a cup of hot coffee,
quiet at my desk,
laundry folded,
a book finished.

Some afternoons are
an easy midday visit,
a few bounces on the trampoline,
a grilled cheese sandwich with melted Velveeta,
making the ball light up for a favorite little guy,
a long conversation with a far-away friend,
wondering what on earth that message meant.

Some evenings are
cheesy noodle casserole,
split a piece of chocolate cake,
closed eyes singing,
but it is not as though the word of God failed,
a spot against the wall on the floor to pray.

15 February 2017


In class tonight, I sat with my English learning student and we perused the local grocery ad, practicing how to pronounce prices and reviewing appropriate names for packages. A bottle of sparkling wine. A box of chocolates. A bouquet of flowers. We looked at the prices for a Valentine's arrangement of flowers (30% off with $59.99 purchase!) and agreed that we weren't likely to spend that much on blooms. (new word- blooms)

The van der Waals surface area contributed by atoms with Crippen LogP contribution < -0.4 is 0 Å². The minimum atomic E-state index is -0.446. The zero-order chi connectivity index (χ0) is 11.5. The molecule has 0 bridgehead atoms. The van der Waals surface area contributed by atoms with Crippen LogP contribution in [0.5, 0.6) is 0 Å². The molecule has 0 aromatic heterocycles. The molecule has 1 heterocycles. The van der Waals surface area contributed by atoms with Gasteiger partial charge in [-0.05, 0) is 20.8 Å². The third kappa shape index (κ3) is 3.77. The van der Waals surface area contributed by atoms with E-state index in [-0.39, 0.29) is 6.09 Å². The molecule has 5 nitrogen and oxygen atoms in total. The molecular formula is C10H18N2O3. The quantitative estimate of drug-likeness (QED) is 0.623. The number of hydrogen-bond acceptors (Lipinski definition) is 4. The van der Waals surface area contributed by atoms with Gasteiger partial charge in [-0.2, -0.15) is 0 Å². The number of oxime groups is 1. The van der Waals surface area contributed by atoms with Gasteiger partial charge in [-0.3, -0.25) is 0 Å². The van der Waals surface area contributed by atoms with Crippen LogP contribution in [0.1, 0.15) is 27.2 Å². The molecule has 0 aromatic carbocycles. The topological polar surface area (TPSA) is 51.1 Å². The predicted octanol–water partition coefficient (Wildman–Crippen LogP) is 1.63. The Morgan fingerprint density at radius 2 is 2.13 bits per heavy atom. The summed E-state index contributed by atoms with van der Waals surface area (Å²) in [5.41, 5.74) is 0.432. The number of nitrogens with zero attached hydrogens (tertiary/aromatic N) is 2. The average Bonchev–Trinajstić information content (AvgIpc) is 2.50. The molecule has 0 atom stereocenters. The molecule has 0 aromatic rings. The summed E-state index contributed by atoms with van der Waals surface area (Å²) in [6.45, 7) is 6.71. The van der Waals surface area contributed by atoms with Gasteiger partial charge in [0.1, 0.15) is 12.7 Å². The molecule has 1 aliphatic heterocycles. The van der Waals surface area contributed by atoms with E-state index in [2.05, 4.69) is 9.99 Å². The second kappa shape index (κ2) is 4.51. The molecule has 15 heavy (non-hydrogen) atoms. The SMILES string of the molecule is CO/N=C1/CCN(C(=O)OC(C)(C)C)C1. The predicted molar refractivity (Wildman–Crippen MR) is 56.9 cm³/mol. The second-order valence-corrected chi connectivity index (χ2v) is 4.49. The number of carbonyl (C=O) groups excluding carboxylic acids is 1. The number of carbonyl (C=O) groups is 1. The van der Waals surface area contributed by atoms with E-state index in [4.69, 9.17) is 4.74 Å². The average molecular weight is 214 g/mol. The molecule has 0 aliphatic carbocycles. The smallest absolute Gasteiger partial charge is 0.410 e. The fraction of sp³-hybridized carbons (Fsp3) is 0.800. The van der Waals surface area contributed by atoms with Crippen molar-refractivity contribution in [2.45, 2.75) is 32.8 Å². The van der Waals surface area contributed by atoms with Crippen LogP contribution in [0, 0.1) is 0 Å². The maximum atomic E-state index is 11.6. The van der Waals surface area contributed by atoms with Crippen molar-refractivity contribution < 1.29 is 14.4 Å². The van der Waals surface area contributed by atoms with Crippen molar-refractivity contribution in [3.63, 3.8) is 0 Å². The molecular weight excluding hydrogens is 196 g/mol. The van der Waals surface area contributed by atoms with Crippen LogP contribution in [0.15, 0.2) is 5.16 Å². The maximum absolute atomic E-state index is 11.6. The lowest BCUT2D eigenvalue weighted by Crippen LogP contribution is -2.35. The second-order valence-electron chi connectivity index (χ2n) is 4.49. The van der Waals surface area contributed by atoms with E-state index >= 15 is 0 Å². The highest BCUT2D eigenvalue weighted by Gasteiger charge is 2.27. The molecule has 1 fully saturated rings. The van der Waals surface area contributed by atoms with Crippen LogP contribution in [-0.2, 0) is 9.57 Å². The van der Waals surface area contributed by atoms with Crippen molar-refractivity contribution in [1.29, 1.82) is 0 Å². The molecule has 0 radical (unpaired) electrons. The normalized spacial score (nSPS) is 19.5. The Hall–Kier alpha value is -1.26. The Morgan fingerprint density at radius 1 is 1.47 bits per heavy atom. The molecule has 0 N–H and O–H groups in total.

So despite the absence of flower deliveries, with a house full of girls and sweet friends, Tuesday turned out to be a day filled with chocolate and sweet notes and heart texts and even a couple of pink carnations. But at the end of the day, what says "I love you" better than scraping out the stinky, rotting food at the bottom of the dishwasher? That guy is the one who has my heart.

14 February 2017